Courtesy of Museum

Cantor Arts Center


★FUN FACT: Tootsie’s, the second Stanford location of the popular cafe — from the same folks behind Vina Enoteca restaurant — is now open, serving paninis, salads and pastas.

♥ DON’T MISS: A Loaded Camera: Gordon Parks is on view through 6/3, and the following month, The Faces of Ruth Asawa opens with an installation of 233 clay masks. While the Cantor is well known for its outdoor attractions — like the Rodin Sculpture Garden and Richard Serra’s “Sequence” — head across the street to check out Andy Goldsworthy’s “Snake River.” And visit the contemporary Anderson Collection next door, which, like the Cantor, is free. Register to take advantage of the two museums’ next Family Day, 5/15, a biannual alfresco event featuring activities and performances.

Courtesy of Museum.

Rosicrucian Egyptian Museum


★FUN FACT: The museum is part of Rosicrucian Park, which is also home to the Rosicrucian Labyrinth, Alchemy Garden, Rosicrucian Planetarium and more.

♥ DON’T MISS: While there’s plenty to see here — the museum has the largest collection of Egyptian artifacts on exhibit in western North America, including one of only seven ancient statues of Cleopatra VII that survived — a definite highlight is the underground tomb. The Tomb Tour transports visitors to the Middle Kingdom 4,000 years ago — right in the middle of San Jose.

San José Museum of Art


★FUN FACT: Dine at the on-site El Cafecito, beneath a commissioned work of art, “The Valley of Heart’s Delight,” by San Francisco–based artist Julie Chang. “In her mural, plum branches intertwine with circuit boards and transit lines in an abstract representation of the legacy of Silicon Valley,” says Nidhi Gandhi, the museum’s new curatorial and programs associate.

♥ DON’T MISS: Jean Conner: Collage (5/6–9/25) will highlight the whimsical Bay Area artist’s critiques of how the media represents women and war, technology and the environment. Celebrate the show’s opening during the museum’s First Friday event, 5/6, 6–9 p.m. For the next few months, catch Indian artist Ashutosh Bhardwaj’s “Induced Epidemic” in the lobby, while Trevor Paglen’s first sound piece, “There Will Come Soft Rains,” occupies the SJMA clocktower through 11/6.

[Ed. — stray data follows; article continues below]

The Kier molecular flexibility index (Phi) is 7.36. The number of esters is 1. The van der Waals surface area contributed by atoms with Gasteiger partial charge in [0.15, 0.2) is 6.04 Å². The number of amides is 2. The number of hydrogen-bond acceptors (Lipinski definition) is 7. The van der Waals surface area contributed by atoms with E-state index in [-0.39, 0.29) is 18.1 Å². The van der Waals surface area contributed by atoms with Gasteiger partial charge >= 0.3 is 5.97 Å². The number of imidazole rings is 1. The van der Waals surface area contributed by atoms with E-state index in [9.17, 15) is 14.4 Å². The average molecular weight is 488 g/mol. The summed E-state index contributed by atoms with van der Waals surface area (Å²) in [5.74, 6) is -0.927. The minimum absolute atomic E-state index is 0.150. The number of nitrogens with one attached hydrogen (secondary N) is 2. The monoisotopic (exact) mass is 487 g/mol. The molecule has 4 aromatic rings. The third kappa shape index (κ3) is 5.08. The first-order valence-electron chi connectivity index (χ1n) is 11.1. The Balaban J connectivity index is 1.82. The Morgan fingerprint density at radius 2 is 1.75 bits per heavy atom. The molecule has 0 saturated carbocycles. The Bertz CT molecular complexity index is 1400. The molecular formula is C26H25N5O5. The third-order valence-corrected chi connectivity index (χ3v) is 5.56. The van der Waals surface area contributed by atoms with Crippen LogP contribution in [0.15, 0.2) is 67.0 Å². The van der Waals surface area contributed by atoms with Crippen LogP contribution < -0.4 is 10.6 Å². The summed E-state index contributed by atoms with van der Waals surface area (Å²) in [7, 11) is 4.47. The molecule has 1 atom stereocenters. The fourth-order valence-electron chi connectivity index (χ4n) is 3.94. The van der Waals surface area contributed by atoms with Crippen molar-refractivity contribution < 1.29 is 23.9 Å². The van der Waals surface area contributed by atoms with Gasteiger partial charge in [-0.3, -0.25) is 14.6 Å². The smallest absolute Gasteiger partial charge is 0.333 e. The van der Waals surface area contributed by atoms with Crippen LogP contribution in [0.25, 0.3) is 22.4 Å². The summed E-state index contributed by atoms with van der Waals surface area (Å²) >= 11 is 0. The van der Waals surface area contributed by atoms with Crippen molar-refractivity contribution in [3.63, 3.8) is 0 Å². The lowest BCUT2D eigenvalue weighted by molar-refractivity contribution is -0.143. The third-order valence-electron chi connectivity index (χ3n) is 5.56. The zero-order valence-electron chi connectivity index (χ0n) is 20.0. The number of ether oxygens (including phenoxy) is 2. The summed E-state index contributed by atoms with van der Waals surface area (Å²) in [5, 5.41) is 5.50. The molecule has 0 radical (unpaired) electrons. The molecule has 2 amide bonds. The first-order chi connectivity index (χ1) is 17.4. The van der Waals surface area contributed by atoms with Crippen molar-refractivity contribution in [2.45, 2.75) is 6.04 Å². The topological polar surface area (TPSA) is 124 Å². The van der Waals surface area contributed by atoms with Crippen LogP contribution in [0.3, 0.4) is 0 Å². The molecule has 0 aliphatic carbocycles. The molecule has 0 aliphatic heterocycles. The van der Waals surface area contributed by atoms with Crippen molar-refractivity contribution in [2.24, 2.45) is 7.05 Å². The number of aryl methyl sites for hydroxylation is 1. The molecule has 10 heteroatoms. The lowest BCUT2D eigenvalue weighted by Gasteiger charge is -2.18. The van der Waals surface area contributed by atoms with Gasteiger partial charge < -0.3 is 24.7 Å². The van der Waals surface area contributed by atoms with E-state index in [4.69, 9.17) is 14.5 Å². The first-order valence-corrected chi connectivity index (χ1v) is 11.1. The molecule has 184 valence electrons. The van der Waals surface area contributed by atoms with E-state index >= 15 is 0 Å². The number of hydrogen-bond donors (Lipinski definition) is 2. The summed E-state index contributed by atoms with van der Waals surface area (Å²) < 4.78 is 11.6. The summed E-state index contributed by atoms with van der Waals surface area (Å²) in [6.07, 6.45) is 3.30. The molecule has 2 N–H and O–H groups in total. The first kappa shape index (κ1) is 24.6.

Courtesy of Museum.

Berkeley Art Museum and Pacific Film Archive


★FUN FACT: BAMPFA’s downtown Berkeley facility used to be a printing press — and a notable one at that. It was where the founding charter of the United Nations was printed, “just hours before it was whisked across the bridge to San Francisco and signed by dozens of world leaders on June 26, 1945 — officially establishing the U.N.,” says BAMPFA Media Relations Manager A.J. Fox.

♥DON’T MISS: BAMPFA recently acquired “Immigrant Woman Dress“ (1999) by Ester Hernández, a Chicanx artist best known for her images of Latina women with political, ecological and spiritual themes. This particular piece also displays sand to convey the passage of time and marigolds to pay tribute to ancestors like the artist’s grandmother, who immigrated to the U.S. with coins and bills sewn into her garments. Chief curator Christina Yang says, “Herná ndez’s creation is an homage to stories of familial migration, as well as to feminist resourcefulness.”

Oakland Museum of California


★FUN FACT: Calling all culture kids! OMCA KIDS: Nature Playspace — designed for children ages 2 to 5 to explore the natural world through exhibitions and hands-on activities — opens 6/4.

♥ DON’T MISS: Edith Heath: A Life in Clay (through 10/30) celebrates the late Bay Area–based ceramicist. Also through October, the museum is presenting “Remembering Artist Hung Liu,” a tribute to the prolific painter who passed away last year at her home in Oakland.


Headlands Center for the Arts


★FUN FACT: Set your GPS to discover this internationally renowned artist-in-residency program set in the former Fort Barry military buildings atop the scenic and atmospheric Marin Headlands in Sausalito.

♥ DON’T MISS: This year, Headlands celebrates its 40th anniversary. Currently, every month the center hosts reserved experiences (e.g., studio tours or artist dinners in the historic Mess Hall) on its $1.8 million renovated campus. Site-specific works reflect its historic origins and natural setting, tended by resident artists.

Photo by Gary Ashley of “Dance of Malaga,” A film installation by Theaster Gates.

Jan Shrem and Maria Manetti Shrem Museum of Art


★FUN FACT: Though it’s been open just five years, ARTnews listed the Shrem with the likes of the Louvre (founded in 1793) as one of the 25 best museum buildings of the last century. It’s the only California museum and public university museum to make the cut. And its art is free for all to see at UC Davis.

♥ DON’T MISS: From Moment to Movement: Picturing Protest in the Kramlich Collection (through 6/19) spans three decades and an international array of artists largely drawn from the Bay Area–based Kramlich Collection. In order to ponder protest, each work examines a real world moment. The museum’s annual student multidisciplinary showcase, Arts & Humanities Graduate Exhibition, is also back in person for the first time in two years (6/2–6/19).